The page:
The Football Association of Wales (FAW) said they expected around 5700 Scotland fans in the stadium, although an unknown number have also bought tickets for the Welsh end.
The Welsh authorities had put measures in place to stop the practice but Scotland fans have been using English addresses to get their hands on the tickets.
A further 2000 fans are expected to head to Cardiff without tickets and watch the game in pubs.
Defeat for either side would effectively end their World Cup hopes.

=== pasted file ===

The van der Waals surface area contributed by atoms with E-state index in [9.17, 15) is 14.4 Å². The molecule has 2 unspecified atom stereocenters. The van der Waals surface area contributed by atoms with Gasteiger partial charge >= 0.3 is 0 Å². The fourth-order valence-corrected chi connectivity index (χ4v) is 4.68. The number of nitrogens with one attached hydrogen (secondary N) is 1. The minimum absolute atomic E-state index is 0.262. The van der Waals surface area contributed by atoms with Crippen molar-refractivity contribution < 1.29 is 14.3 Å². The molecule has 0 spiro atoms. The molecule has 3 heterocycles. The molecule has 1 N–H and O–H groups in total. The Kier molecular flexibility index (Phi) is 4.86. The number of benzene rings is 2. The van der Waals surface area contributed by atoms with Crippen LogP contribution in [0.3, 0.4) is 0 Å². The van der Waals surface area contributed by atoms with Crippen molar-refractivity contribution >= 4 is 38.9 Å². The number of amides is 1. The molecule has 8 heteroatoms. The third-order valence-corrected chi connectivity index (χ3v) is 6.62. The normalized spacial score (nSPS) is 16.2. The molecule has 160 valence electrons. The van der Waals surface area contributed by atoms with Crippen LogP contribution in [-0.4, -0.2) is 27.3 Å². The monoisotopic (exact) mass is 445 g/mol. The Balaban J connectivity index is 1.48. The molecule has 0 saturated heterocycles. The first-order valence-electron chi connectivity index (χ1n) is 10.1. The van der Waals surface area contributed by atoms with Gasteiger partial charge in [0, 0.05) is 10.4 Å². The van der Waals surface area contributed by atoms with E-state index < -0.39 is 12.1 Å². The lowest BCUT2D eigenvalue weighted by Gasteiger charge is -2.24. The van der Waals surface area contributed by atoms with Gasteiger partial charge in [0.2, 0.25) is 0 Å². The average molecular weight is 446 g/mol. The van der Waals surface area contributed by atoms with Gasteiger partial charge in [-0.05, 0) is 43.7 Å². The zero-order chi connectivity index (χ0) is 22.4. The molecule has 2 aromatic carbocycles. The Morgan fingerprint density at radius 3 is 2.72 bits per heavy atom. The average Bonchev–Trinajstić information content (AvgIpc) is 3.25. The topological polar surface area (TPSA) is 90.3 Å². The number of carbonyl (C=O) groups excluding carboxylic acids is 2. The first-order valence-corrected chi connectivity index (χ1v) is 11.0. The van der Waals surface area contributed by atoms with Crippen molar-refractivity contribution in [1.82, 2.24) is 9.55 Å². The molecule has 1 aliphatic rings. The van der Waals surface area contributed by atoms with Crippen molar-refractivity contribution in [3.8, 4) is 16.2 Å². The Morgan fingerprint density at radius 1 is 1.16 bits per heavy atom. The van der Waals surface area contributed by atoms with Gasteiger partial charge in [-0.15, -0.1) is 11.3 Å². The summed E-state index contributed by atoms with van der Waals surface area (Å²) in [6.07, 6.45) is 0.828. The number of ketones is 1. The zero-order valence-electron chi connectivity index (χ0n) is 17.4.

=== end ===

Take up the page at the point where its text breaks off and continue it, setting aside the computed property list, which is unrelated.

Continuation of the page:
The game will be poignant for Scottish fans returning to the city where manager Jock Stein died shortly after Scotland drew with Wales on September 10, 1985, to qualify for the 1986 World Cup.
Ian Gywn Hughes, of the FAW, said he expected a friendly atmosphere in and around the stadium and that no additional security measures had been put in place.
Mr Hughes said: "We anticipate a great atmosphere. There'll be a few thousand Scottish fans without tickets but Cardiff's a great city – we don't have problems in our matches. "
Hamish Husband, a spokesman for the Tartan Army, said Scotland fans had managed to get tickets for the home end.
He said: "The Welsh FA think they are on top of it but there is no animosity among the international fans."